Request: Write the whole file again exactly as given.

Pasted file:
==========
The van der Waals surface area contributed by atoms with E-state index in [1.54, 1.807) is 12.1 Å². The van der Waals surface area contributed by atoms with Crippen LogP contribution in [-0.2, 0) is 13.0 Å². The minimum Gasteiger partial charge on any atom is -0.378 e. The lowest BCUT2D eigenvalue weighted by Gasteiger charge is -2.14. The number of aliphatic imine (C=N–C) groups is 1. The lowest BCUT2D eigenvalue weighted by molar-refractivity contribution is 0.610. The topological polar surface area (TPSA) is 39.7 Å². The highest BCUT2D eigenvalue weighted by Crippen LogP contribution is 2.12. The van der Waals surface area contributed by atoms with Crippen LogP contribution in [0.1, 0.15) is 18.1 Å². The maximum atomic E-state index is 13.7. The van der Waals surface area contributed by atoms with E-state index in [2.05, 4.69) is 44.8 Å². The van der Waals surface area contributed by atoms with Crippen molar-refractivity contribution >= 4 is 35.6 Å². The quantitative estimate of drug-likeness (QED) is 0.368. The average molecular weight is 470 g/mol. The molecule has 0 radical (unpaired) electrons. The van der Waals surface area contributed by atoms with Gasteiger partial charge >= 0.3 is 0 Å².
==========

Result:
The van der Waals surface area contributed by atoms with E-state index in [1.54, 1.807) is 12.1 Å². The van der Waals surface area contributed by atoms with Crippen LogP contribution in [-0.2, 0) is 13.0 Å². The minimum Gasteiger partial charge on any atom is -0.378 e. The lowest BCUT2D eigenvalue weighted by Gasteiger charge is -2.14. The number of aliphatic imine (C=N–C) groups is 1. The lowest BCUT2D eigenvalue weighted by molar-refractivity contribution is 0.610. The topological polar surface area (TPSA) is 39.7 Å². The highest BCUT2D eigenvalue weighted by Crippen LogP contribution is 2.12. The van der Waals surface area contributed by atoms with Crippen LogP contribution in [0.1, 0.15) is 18.1 Å². The maximum atomic E-state index is 13.7. The van der Waals surface area contributed by atoms with E-state index in [2.05, 4.69) is 44.8 Å². The van der Waals surface area contributed by atoms with Crippen molar-refractivity contribution >= 4 is 35.6 Å². The quantitative estimate of drug-likeness (QED) is 0.368. The average molecular weight is 470 g/mol. The molecule has 0 radical (unpaired) electrons. The van der Waals surface area contributed by atoms with Gasteiger partial charge >= 0.3 is 0 Å².